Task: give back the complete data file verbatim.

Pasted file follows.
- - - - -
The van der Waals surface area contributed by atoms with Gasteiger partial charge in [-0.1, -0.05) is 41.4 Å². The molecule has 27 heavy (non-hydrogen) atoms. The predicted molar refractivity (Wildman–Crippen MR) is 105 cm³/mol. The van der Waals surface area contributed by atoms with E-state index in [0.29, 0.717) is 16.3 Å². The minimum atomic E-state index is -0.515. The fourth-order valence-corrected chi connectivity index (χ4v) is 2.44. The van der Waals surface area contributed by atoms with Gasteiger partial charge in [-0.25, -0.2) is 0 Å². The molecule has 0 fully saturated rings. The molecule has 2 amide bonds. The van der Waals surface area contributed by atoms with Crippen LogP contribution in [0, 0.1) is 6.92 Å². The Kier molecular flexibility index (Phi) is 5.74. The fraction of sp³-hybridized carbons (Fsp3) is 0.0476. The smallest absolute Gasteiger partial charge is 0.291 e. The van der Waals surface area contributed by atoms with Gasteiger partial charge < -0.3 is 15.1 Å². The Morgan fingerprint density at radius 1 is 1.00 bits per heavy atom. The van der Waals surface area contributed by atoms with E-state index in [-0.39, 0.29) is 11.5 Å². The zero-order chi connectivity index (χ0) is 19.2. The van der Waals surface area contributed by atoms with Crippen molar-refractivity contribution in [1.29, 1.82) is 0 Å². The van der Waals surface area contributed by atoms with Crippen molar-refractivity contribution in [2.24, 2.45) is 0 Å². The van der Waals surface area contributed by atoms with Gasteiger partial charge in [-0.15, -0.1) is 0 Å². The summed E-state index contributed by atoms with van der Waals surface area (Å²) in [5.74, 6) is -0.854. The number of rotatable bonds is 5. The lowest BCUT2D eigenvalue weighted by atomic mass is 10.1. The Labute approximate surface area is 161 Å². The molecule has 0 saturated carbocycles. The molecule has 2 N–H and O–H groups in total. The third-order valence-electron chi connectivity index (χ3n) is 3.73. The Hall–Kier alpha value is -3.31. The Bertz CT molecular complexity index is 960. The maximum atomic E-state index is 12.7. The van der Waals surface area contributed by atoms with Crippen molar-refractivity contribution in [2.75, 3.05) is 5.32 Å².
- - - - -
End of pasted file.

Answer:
The van der Waals surface area contributed by atoms with Gasteiger partial charge in [-0.1, -0.05) is 41.4 Å². The molecule has 27 heavy (non-hydrogen) atoms. The predicted molar refractivity (Wildman–Crippen MR) is 105 cm³/mol. The van der Waals surface area contributed by atoms with E-state index in [0.29, 0.717) is 16.3 Å². The minimum atomic E-state index is -0.515. The fourth-order valence-corrected chi connectivity index (χ4v) is 2.44. The van der Waals surface area contributed by atoms with Gasteiger partial charge in [-0.25, -0.2) is 0 Å². The molecule has 0 fully saturated rings. The molecule has 2 amide bonds. The van der Waals surface area contributed by atoms with Crippen LogP contribution in [0, 0.1) is 6.92 Å². The Kier molecular flexibility index (Phi) is 5.74. The fraction of sp³-hybridized carbons (Fsp3) is 0.0476. The smallest absolute Gasteiger partial charge is 0.291 e. The van der Waals surface area contributed by atoms with Gasteiger partial charge < -0.3 is 15.1 Å². The Morgan fingerprint density at radius 1 is 1.00 bits per heavy atom. The van der Waals surface area contributed by atoms with E-state index in [-0.39, 0.29) is 11.5 Å². The zero-order chi connectivity index (χ0) is 19.2. The van der Waals surface area contributed by atoms with Crippen molar-refractivity contribution in [1.29, 1.82) is 0 Å². The van der Waals surface area contributed by atoms with Crippen molar-refractivity contribution in [2.24, 2.45) is 0 Å². The van der Waals surface area contributed by atoms with Gasteiger partial charge in [-0.15, -0.1) is 0 Å². The summed E-state index contributed by atoms with van der Waals surface area (Å²) in [5.74, 6) is -0.854. The number of rotatable bonds is 5. The lowest BCUT2D eigenvalue weighted by atomic mass is 10.1. The Labute approximate surface area is 161 Å². The molecule has 0 saturated carbocycles. The molecule has 2 N–H and O–H groups in total. The third-order valence-electron chi connectivity index (χ3n) is 3.73. The Hall–Kier alpha value is -3.31. The Bertz CT molecular complexity index is 960. The maximum atomic E-state index is 12.7. The van der Waals surface area contributed by atoms with Crippen molar-refractivity contribution in [2.75, 3.05) is 5.32 Å².